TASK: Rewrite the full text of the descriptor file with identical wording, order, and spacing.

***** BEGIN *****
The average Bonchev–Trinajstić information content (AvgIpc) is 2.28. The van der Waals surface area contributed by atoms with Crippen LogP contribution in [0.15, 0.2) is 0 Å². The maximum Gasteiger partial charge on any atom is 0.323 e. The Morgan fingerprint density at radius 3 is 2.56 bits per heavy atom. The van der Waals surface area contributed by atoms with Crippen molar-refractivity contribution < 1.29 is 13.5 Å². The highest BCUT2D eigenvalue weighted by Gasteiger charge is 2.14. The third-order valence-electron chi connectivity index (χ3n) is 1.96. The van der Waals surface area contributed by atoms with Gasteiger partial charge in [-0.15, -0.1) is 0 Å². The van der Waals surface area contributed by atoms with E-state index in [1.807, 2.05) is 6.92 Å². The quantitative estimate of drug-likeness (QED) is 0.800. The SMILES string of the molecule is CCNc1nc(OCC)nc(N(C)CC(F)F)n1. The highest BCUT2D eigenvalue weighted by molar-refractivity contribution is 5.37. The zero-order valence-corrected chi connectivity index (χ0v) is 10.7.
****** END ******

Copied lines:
The average Bonchev–Trinajstić information content (AvgIpc) is 2.28. The van der Waals surface area contributed by atoms with Crippen LogP contribution in [0.15, 0.2) is 0 Å². The maximum Gasteiger partial charge on any atom is 0.323 e. The Morgan fingerprint density at radius 3 is 2.56 bits per heavy atom. The van der Waals surface area contributed by atoms with Crippen molar-refractivity contribution < 1.29 is 13.5 Å². The highest BCUT2D eigenvalue weighted by Gasteiger charge is 2.14. The third-order valence-electron chi connectivity index (χ3n) is 1.96. The van der Waals surface area contributed by atoms with Gasteiger partial charge in [-0.15, -0.1) is 0 Å². The van der Waals surface area contributed by atoms with E-state index in [1.807, 2.05) is 6.92 Å². The quantitative estimate of drug-likeness (QED) is 0.800. The SMILES string of the molecule is CCNc1nc(OCC)nc(N(C)CC(F)F)n1. The highest BCUT2D eigenvalue weighted by molar-refractivity contribution is 5.37. The zero-order valence-corrected chi connectivity index (χ0v) is 10.7.